When it comes to man-versus-nature adventures, I’m pretty sure it’s a bad sign if every now and then you find yourself rooting for nature. It’s a sign something’s gone seriously wrong when the man is Robert Redford.
J.C. Chandor’s follow-up to Margin Call (2011) is a bold, experimental take on the tried-and-true lost-at-sea survival saga. On the one hand, it must be acknowledged that making a movie with only one character who has no name, no backstory and virtually no dialogue is admirably radical. On the other, there’s the undeniable fact that All Is Lost drifts into dullness. That’s the thing about bold experiments. They don’t always work.
The legendary actor gives a measured, magnetic performance as a 1 percenter (identified as “Our Man” in the credits) sailing solo across the Indian Ocean — why not? — in his 39-foot yacht. Thank God he’s played by Redford, because, I’ve got to tell you, I’ve always had limited patience with characters who get themselves into completely unnecessary life-and-death jams.
It drives me crazy — whether they’re scaling inhospitable heights, poking their noses into foreign political conflicts or doing any other damn fool thing there’s not a single sensible reason for doing when they could’ve stayed home with friends and shared a good movie or a bottle of wine. Into The Wild. 127 Hours. Shackleton. Scott of the Antarctic. Really? I can’t think of one good reason to go to the South Pole, much less to die trying. Can you?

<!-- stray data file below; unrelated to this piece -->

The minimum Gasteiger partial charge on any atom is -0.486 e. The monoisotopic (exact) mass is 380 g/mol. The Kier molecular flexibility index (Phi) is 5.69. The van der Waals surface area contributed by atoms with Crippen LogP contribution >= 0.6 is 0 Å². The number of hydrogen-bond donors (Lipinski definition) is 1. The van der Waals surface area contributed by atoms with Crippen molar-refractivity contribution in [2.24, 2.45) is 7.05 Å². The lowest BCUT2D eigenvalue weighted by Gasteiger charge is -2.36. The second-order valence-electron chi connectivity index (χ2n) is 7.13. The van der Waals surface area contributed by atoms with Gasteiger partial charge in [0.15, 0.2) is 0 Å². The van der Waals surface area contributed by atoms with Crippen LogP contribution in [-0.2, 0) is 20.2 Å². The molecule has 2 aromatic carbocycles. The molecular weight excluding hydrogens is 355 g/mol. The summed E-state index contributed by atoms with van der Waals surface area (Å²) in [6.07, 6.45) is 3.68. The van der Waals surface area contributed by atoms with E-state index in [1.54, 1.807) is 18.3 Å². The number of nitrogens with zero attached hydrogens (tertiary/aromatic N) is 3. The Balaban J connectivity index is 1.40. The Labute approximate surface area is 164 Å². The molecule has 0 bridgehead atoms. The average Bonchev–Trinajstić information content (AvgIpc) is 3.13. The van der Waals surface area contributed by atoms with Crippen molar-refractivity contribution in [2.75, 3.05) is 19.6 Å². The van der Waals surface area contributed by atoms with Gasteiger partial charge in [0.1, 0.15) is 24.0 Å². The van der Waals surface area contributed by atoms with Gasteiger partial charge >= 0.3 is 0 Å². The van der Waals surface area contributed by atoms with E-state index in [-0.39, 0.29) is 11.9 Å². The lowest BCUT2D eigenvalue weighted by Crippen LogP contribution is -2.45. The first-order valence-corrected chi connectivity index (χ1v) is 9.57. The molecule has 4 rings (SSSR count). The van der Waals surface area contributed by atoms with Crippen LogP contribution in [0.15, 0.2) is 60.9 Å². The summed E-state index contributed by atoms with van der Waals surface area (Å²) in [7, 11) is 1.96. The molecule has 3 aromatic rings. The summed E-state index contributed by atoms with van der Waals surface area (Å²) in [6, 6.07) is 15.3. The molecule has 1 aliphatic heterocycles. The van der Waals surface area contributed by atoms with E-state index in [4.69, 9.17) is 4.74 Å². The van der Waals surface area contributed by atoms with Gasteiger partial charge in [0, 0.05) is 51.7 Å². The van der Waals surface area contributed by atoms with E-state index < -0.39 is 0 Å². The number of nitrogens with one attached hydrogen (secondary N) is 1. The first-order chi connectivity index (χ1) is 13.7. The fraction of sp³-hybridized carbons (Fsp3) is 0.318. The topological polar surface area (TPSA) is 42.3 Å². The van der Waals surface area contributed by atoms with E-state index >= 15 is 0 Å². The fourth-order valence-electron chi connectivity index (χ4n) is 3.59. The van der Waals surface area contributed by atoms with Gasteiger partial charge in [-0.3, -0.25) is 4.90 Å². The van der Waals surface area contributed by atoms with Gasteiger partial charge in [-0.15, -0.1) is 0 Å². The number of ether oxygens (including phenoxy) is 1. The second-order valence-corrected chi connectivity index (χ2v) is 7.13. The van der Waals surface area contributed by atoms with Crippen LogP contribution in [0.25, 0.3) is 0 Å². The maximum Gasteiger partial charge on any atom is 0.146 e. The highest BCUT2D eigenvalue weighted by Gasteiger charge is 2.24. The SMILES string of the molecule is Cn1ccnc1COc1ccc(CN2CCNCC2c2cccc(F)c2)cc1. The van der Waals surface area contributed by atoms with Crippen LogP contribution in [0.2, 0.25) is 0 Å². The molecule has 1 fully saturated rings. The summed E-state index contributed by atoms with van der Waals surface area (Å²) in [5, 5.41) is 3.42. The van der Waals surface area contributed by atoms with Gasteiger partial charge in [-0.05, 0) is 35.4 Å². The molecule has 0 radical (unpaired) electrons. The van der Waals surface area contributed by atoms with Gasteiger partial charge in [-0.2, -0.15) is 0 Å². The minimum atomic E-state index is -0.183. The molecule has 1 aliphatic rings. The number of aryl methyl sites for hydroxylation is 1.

But I digress. Redford’s character awakes one morning to find that a metal shipping container the size of a boxcar has collided with his craft, ripping a gash in its side just above the water line. In the process, his radio’s been rendered useless. In a related story, the handle to his bilge pump has gone missing, and the boat is taking on water. The first thing we learn about him is that he’s a cool customer. Rather than panic, he sets about checking off tasks on an increasingly urgent to-do list.
He mixes up a batch of fiberglass and patches the hull. He whittles a piece of wood to serve as the pump handle and cranks away. He rigs a system to harvest pitiful sips of drinking water from condensation on a piece of stretched plastic. He’s movie history’s most charismatic Eagle Scout.
For the first half hour or so, this can suck you in. Redford’s a treat to watch on screen again. He’s so good you can practically see him think. After a while, though, it can simply suck. A little. We’ve been here and done this before. A lot. Maybe not in the same minimalist style — but, between Castaway, Life of Pi, The Perfect Storm and The Old Man and the Sea (fun fact: Spencer Tracy was 57 when he made that; Redford’s 77), these are familiar waters.
We know there’ll be a corker of a storm. We know shipping lanes will come into play (will Captain Phillips notice Redford way down there from the bridge of his boat big as a floating city block)? We know sharks will circle. Toward the end, I would’ve bet money a friendly whale would sidle up to Redford’s liferaft and wake him with a refreshing spray.
Chandor’s film has human interest going for it. We don’t want someone — even someone as generic as this sun-seared, salt-crusted cipher — to lose the battle against the elements. What the film lacks is surprise. This shipwreck isn’t a train wreck by any means, but, in the case of the writer-director’s sophomore outing, less really is less. All Is Lost winds up nautical miles from all it might have been.